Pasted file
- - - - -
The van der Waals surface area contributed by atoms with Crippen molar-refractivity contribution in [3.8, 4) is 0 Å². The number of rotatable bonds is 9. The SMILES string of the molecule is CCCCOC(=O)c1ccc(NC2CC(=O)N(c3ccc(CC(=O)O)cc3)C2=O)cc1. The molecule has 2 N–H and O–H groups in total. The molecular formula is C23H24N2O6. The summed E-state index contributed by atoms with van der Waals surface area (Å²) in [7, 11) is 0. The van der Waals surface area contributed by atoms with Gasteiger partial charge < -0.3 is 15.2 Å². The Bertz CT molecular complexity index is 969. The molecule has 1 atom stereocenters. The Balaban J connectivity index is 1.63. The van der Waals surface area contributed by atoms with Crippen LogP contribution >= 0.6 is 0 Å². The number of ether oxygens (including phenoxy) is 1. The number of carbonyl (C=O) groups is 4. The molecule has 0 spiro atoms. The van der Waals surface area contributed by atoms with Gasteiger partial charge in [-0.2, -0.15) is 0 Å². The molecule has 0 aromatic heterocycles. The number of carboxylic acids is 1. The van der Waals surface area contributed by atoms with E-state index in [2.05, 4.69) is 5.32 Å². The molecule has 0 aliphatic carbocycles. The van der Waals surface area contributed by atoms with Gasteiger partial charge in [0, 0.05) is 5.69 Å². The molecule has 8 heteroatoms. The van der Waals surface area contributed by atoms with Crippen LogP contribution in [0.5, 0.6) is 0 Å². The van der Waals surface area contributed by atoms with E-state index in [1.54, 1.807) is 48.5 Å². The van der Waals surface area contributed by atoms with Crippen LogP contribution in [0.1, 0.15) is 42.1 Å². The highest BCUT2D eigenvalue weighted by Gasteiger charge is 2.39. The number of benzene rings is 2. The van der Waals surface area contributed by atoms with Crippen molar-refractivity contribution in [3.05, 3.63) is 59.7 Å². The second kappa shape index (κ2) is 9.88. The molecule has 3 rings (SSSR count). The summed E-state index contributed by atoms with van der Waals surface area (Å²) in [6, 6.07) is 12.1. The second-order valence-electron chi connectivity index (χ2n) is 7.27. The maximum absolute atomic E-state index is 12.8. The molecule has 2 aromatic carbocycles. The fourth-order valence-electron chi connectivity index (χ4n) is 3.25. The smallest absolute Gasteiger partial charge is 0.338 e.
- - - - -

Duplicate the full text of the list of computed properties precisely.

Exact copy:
The van der Waals surface area contributed by atoms with Crippen molar-refractivity contribution in [3.8, 4) is 0 Å². The number of rotatable bonds is 9. The SMILES string of the molecule is CCCCOC(=O)c1ccc(NC2CC(=O)N(c3ccc(CC(=O)O)cc3)C2=O)cc1. The molecule has 2 N–H and O–H groups in total. The molecular formula is C23H24N2O6. The summed E-state index contributed by atoms with van der Waals surface area (Å²) in [7, 11) is 0. The van der Waals surface area contributed by atoms with Gasteiger partial charge < -0.3 is 15.2 Å². The Bertz CT molecular complexity index is 969. The molecule has 1 atom stereocenters. The Balaban J connectivity index is 1.63. The van der Waals surface area contributed by atoms with Crippen LogP contribution >= 0.6 is 0 Å². The number of ether oxygens (including phenoxy) is 1. The number of carbonyl (C=O) groups is 4. The molecule has 0 spiro atoms. The van der Waals surface area contributed by atoms with Gasteiger partial charge in [-0.2, -0.15) is 0 Å². The molecule has 0 aromatic heterocycles. The number of carboxylic acids is 1. The van der Waals surface area contributed by atoms with E-state index in [2.05, 4.69) is 5.32 Å². The molecule has 0 aliphatic carbocycles. The van der Waals surface area contributed by atoms with Gasteiger partial charge in [0, 0.05) is 5.69 Å². The molecule has 8 heteroatoms. The van der Waals surface area contributed by atoms with Crippen LogP contribution in [0.5, 0.6) is 0 Å². The van der Waals surface area contributed by atoms with E-state index in [1.54, 1.807) is 48.5 Å². The van der Waals surface area contributed by atoms with Crippen LogP contribution in [0.1, 0.15) is 42.1 Å². The highest BCUT2D eigenvalue weighted by Gasteiger charge is 2.39. The number of benzene rings is 2. The van der Waals surface area contributed by atoms with Crippen molar-refractivity contribution in [3.05, 3.63) is 59.7 Å². The second kappa shape index (κ2) is 9.88. The molecule has 3 rings (SSSR count). The summed E-state index contributed by atoms with van der Waals surface area (Å²) in [6, 6.07) is 12.1. The second-order valence-electron chi connectivity index (χ2n) is 7.27. The maximum absolute atomic E-state index is 12.8. The molecule has 2 aromatic carbocycles. The fourth-order valence-electron chi connectivity index (χ4n) is 3.25. The smallest absolute Gasteiger partial charge is 0.338 e.